Feminism in the Writings of Jacques Ellul -- By: Joyce Main Hanks

Journal: Priscilla Papers
Volume: PP 02:4 (Fall 1988)
Article: Feminism in the Writings of Jacques Ellul
Author: Joyce Main Hanks

Feminism in the Writings of Jacques Ellul

Joyce Main Hanks

Late in 19S11 dug up one of Ellul’s early articles from the Protestant weekly Reforme: ‘La Femmes et les esprits’ (Women and the spirits)1 and found what we expect when we know Ellul: a maddening mixture of apparently reactionary views and revolutionary ideas. He maintained mat, although a woman’s spiritual destiny resembles a man’s, her spiritual nature and her spiritual adventure differ from his.

On the other hand Ellul posited a kind of female superiority, in the sense that women have more direct contact with the spiritual powers (the Holy Spirit or rebellious powers) than men, so that they mediate between men and the powers, playing an autonomous role. Thus women call men’s vocation into question (Job’s wife, Delilah, etc.,) and even their rule (Deborah).

On the other hand, a woman’s direct and spontaneous contact with the spirit world represents a certain danger, so that she needs her husband’s protection. He is her head and authority, symbolized by the veil of I Cor. 11. In reality, this authority represents the authority of Christ, who protects unmarried women directly. Ellul insists there is no male superiority here, just a different role.

Let me underline that these views tending to place women in an inferior position (in spite of Ellul’s disclaimers) are without exception revised in Les Combats de la liberte.2 I mention them here only in order to emphasize that very early on, he saw women as autonomous in some sense, and as having a quite different role to play than men.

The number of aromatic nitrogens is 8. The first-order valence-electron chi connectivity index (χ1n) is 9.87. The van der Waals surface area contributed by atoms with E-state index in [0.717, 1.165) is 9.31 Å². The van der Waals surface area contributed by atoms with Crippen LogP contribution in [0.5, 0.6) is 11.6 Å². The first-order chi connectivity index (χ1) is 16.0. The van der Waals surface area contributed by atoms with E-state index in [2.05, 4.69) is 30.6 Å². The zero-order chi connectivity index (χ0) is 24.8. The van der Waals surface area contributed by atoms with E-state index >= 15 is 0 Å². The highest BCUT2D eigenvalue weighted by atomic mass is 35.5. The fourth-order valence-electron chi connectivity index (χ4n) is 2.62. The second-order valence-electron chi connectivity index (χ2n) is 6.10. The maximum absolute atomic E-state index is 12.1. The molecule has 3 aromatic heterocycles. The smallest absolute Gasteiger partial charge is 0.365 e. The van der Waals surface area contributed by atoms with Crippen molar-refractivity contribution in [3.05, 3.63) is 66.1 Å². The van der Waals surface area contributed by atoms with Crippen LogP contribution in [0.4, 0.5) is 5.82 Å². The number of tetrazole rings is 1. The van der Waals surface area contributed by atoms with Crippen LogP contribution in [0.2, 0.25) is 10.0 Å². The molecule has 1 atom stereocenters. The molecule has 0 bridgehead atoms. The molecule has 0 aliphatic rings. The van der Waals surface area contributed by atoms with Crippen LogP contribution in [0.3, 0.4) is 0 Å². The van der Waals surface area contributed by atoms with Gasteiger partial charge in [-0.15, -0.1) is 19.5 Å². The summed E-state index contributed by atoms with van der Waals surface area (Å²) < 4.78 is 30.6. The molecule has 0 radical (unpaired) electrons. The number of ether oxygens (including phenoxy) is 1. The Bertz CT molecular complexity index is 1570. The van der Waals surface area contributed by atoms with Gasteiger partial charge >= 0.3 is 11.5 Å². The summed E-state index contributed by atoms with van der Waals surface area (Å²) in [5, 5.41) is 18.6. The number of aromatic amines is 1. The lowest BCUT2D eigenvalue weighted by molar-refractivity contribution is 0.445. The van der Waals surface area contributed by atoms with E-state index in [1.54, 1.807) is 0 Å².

Although, as we shall see, many feminists would find the role that Ellul suggests for women in his current view utterly sexist, he maintains their superiority. Indeed, as he said to me in 1981, he believes that women and women’s values hold out the only hope for our world.

Although some theologians have seen woman’s creation after man’s as evidence of female inferiority, Ellul maintains the opposite: each stage in creation is superior to the previous one, so that woman represents the high point of creation. She is the perfection of man, who was incomplete without her, and the source of his freedom in the sense that he finds freedom in relationship with her. The serpent attacks the woman because she is the head and perfection of creation, not because she is weaker man.3

According the Ellul, women’s superior values stem more from education and culture than from their genes, which probably play a role in shaping them but do not constitute a determining factor. Since women...

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